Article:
The job was advertised as an internal promotion to Higher Executive Officers and Administrative Officers in the Department of Enterprise, Trade and Employment. Candidates were selected by interview, and informed of the results by letter.
Describe a typical day?
I work with employers, employees, trade unions and representative bodies to facilitate voluntary dispute resolution. In practice, this role requires conducting a review of industrial relations practices within the workplace involving interviews with key personnel and staff representatives and customised staff questionnaires.
Using the results of this review as an evidence base, I meet with the company and make recommendations on improving work practices. A typical day might involve chairing meetings between the various stakeholders to resolve issues in dispute and implement new structures to enhance working relations.
The cases can involve emotive issues such as Pay Claims, Grievance and Disciplinary issues and difficult working relationships, so my role requires assertiveness, adaptability, sensitivity and strong communication skills to produce negotiated outcomes acceptable to the contesting parties. Specifically, the role of chairing Joint Working Parties required:
setting the terms of reference
managing the agenda
structuring the discussion
providing a structure for problem-solving and evaluation of options.
What are the main tasks and responsibilities?
The main responsibilities of the job are to facilitate agreement in the workplace and promote best practice and ultimately industrial harmony. The activities involve meeting with employers, union officials and workers, assessing their interests and positions and working with the parties to find an acceptable agreement.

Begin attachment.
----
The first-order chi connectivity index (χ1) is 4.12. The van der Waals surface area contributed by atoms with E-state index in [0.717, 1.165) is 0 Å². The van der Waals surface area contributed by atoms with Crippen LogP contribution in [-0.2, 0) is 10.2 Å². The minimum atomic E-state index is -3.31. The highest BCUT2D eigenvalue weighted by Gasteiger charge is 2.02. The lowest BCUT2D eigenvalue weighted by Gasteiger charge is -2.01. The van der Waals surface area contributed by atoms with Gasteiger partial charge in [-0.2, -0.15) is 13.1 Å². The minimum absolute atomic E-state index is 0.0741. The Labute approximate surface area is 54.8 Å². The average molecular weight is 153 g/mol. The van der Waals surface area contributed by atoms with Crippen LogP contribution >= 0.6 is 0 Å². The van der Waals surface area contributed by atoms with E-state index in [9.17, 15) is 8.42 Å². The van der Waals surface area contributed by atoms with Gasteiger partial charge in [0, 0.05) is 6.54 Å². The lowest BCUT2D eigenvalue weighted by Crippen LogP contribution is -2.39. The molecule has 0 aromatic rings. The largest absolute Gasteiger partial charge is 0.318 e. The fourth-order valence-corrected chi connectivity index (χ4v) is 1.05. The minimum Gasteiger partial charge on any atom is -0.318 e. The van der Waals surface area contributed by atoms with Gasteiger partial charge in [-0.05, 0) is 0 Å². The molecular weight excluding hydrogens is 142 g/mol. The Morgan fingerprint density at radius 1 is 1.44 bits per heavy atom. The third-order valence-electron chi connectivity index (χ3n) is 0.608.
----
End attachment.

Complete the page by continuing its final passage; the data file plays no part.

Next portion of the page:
There is a corresponding office based workload such as recording records of meetings, diary management, managing the logistics of travel and diaries and monitoring progress and providing feedback to the management of the Advisory Service.
What are the main challenges?
Many of the situations in which we become involved deal with disputes between factions which have become entrenched. The human factor can be difficult to manage as people can be emotional and may not always be reasonable. The main challenge is to identify the key problems and to manage the process.
There is a great sense of job satisfaction when a dispute is successfully resolved especially in acrimonious disputes.
What's not so cool?
The amount of travel can be testing as it is difficult to organise family life, sports and voluntary commitments around a busy schedule.
What particular skills do you bring to your workplace?
For my leaving certificate I did English, Irish, Maths, French, Physics, History and Applied Maths.
Initially I decided to study Electrical and Electronic Engineering in University but changed to a Politics and Modern History Degree, I think having a broad range of subjects in the Leaving Cert programme enables you to have a more varied choice of career paths and makes change down the road easier.